• $\begingroup$ Hmmm, I intepretted the OPs comment differently.. namely that you prove it for $n \in Z$ and then apply $x^n = x^{p/q} = (x^{1/q})^p = y^{n'}$ with $n' \in Z$ and the OP (for reasons unknown) wanted a direct proof for rational $p/q$ without an intermediate integer step. $\endgroup$ – fleablood Sep 27 '16 at 18:55
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In my opinion:

"Since Z⊂Q , why can't we prove this result only for n∈Q

?"

Is there a method to prove limx→a $x^{p/q}−a^{p/q}/x−a=p/q⋅a^{p/q−1}$ without the result for n∈Z ? "

I'd say "Not really".

We've only defined $x^{p/q}$ as ${\sqrt[q]{x}}^p$ and haven't really explored any ideas of what this can mean other than $x^r \approx y^n$ by "plugging in" $\sqrt[q]x$ for $y$ and $n = rq \in \mathbb Z$ for $n$.

So if we've only defined $x^r$ in terms of integers we can't do anything else.... yet.

Once we get some results about $x^r$ that don't rely on an integer definition we can. Maybe.

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Proving $$\lim_{x\to a} \frac{x^{\frac{p}{q}}-a^{\frac{p}{q}}}{x-a}={\frac{p}{q}}\cdot a^{{\frac{p}{q}}-1}\,(p,q\in{\mathbb{Z}})$$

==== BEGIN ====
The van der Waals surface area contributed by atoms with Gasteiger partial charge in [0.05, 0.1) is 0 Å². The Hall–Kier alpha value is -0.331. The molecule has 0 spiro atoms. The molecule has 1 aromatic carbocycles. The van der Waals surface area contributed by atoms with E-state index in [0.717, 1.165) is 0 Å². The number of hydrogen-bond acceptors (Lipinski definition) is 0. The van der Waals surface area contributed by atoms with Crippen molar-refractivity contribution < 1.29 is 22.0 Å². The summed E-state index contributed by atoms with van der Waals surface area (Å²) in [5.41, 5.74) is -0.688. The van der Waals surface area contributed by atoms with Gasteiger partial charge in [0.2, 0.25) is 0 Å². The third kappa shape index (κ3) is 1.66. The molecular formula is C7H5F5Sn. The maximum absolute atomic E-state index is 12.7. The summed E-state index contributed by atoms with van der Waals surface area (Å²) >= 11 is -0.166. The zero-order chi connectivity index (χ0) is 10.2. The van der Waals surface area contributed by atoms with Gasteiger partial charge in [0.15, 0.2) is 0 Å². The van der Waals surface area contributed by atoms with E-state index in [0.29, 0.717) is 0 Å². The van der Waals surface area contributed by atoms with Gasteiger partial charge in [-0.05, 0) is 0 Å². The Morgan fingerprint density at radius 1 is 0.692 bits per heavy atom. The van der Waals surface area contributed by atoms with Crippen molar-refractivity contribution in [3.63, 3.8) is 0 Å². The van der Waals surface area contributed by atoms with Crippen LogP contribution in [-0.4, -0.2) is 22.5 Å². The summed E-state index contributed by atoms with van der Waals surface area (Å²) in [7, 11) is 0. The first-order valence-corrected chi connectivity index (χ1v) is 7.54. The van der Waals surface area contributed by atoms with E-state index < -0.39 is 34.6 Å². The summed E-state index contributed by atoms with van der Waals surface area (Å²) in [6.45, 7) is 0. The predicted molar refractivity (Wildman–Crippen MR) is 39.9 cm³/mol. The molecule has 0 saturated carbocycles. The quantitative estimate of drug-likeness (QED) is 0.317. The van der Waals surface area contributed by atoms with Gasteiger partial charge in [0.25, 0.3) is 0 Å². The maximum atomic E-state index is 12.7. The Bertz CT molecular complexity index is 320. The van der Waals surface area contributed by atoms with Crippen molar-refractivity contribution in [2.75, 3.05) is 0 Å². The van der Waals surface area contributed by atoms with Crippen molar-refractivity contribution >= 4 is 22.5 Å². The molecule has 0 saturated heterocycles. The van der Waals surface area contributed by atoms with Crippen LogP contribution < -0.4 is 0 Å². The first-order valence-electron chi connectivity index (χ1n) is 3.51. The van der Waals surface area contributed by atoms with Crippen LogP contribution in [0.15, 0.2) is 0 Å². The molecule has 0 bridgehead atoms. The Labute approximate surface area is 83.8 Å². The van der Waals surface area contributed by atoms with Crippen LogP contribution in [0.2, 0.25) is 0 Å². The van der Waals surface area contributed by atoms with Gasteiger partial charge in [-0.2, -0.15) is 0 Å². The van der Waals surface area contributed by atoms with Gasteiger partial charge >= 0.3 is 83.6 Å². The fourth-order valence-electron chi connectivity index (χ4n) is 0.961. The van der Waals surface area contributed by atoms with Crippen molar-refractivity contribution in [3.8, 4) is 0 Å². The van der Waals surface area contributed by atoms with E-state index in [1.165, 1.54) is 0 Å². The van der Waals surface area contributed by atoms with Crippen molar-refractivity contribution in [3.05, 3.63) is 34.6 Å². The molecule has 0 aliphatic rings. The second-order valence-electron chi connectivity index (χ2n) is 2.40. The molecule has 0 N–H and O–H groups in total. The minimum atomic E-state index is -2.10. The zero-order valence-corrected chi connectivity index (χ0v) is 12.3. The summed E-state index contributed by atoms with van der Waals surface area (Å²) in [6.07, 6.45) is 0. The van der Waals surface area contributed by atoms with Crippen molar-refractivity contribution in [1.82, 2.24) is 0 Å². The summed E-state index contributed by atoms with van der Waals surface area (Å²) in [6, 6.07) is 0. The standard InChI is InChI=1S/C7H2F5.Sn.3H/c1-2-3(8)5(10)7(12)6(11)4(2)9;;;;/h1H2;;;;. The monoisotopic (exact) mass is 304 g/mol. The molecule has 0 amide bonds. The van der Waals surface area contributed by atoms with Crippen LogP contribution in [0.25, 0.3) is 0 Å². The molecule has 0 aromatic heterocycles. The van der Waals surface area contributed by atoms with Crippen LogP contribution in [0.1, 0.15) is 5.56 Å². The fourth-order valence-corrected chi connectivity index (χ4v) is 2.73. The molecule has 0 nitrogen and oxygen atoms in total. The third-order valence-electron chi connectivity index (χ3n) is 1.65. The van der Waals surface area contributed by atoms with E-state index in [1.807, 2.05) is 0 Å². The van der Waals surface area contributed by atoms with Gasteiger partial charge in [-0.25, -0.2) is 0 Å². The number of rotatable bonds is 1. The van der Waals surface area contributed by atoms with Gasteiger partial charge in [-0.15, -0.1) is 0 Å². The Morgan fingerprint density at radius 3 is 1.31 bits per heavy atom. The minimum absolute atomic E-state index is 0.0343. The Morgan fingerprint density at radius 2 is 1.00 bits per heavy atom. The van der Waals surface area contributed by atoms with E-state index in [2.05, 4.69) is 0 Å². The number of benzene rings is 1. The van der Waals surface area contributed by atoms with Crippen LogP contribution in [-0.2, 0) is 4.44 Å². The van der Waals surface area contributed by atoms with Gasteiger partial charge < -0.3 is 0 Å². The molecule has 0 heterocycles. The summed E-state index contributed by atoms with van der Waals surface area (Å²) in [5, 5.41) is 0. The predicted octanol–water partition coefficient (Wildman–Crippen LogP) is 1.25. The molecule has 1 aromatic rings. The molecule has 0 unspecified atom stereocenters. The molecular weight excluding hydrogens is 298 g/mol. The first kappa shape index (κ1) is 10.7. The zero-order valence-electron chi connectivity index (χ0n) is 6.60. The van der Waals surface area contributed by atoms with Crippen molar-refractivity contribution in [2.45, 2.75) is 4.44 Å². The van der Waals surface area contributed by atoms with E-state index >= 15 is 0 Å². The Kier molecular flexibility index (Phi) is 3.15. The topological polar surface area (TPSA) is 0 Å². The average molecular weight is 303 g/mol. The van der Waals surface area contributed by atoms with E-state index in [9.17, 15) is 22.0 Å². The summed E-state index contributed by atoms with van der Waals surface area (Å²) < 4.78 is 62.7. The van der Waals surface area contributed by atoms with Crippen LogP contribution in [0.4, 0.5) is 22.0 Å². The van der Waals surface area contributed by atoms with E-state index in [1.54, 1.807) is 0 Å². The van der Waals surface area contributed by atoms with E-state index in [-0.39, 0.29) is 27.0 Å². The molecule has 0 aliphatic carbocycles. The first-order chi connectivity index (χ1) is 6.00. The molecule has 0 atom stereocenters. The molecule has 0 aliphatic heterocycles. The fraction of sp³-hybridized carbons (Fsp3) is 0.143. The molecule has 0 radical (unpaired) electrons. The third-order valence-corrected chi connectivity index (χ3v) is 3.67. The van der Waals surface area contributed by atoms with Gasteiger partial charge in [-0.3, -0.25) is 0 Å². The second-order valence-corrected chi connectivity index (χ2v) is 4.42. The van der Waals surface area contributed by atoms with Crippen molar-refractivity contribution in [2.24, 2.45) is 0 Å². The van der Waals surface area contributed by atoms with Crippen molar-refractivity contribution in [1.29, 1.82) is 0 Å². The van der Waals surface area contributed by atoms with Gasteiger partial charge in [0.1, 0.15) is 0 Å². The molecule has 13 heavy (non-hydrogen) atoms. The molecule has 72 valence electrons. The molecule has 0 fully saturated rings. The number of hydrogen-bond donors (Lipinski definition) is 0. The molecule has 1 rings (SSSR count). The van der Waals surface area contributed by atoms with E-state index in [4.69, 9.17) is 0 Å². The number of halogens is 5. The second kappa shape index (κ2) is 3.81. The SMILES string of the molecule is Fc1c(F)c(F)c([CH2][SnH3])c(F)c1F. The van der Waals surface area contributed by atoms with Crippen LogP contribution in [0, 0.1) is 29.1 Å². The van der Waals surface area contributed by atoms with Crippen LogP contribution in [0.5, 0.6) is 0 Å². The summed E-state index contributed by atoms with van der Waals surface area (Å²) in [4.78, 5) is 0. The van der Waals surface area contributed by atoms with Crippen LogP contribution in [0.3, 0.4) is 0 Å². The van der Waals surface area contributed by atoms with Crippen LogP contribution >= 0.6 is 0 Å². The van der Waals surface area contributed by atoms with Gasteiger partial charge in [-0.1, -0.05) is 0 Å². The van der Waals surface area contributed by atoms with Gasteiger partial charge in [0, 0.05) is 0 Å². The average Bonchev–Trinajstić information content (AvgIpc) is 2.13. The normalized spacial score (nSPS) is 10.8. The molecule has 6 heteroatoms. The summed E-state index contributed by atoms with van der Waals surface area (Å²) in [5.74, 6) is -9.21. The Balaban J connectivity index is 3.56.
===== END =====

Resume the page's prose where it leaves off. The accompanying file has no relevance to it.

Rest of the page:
First,let $$y=x^{\frac{p}{q}}-a^{\frac{p}{q}} $$

Then,we can know $$y+a^{\frac{p}{q}}=x^{\frac{p}{q}}$$ $$(y+a^{\frac{p}{q}})^q=x^p$$ Use Binomial theorem: $$(y+a^{\frac{p}{q}})^q=y^q+q*y^{q-1}*a^{\frac{p}{q}}+...+q*y*a^\frac{p(q-1)}{q}+a^p$$ So,we can get:$$x^p-a^p=y^q+q*y^{q-1}*a^{\frac{p}{q}}+...+q*y*a^\frac{p(q-1)}{q}$$ For the identity: $$(x^p-a^p)=(x-a)(x^{p-1}+x^{p-2}*a+...+x*a^{p-2}+a^{p-1})$$ So $$x-a=\frac{y^q+q*y^{q-1}*a^{\frac{p}{q}}+...+q*y*a^\frac{p(q-1)}{q}}{x^{p-1}+x^{p-2}*a+...+x*a^{p-2}+a^{p-1}}$$ Finally, $$\frac{y}{x-a}=\frac{x^{p-1}+x^{p-2}*a+...+x*a^{p-2}+a^{p-1}}{y^{q-1}+q*y^{q-2}*a^{\frac{p}{q}}+...+q*a^\frac{p(q-1)}{q}}$$ Obviously:$$\lim_{x\to a}y=0 \,\,\,and\,\,\, \lim_{y\to 0}c*y^k=0({c}\in{\mathbb{R}},{k}\in{\mathbb{N^{+}}})$$ At last:$$\lim_{x\to a} \frac{x^{\frac{p}{q}}-a^{\frac{p}{q}}}{x-a}=\lim_{x\to a}\frac{y}{x-a}=\frac{p*a^{p-1}}{q*a^\frac{p(q-1)}{q}}=\frac{p}{q}*a^{p-1-\frac{p(q-1)}{q}}=\frac{p}{q}*a^{\frac{p}{q}-1}$$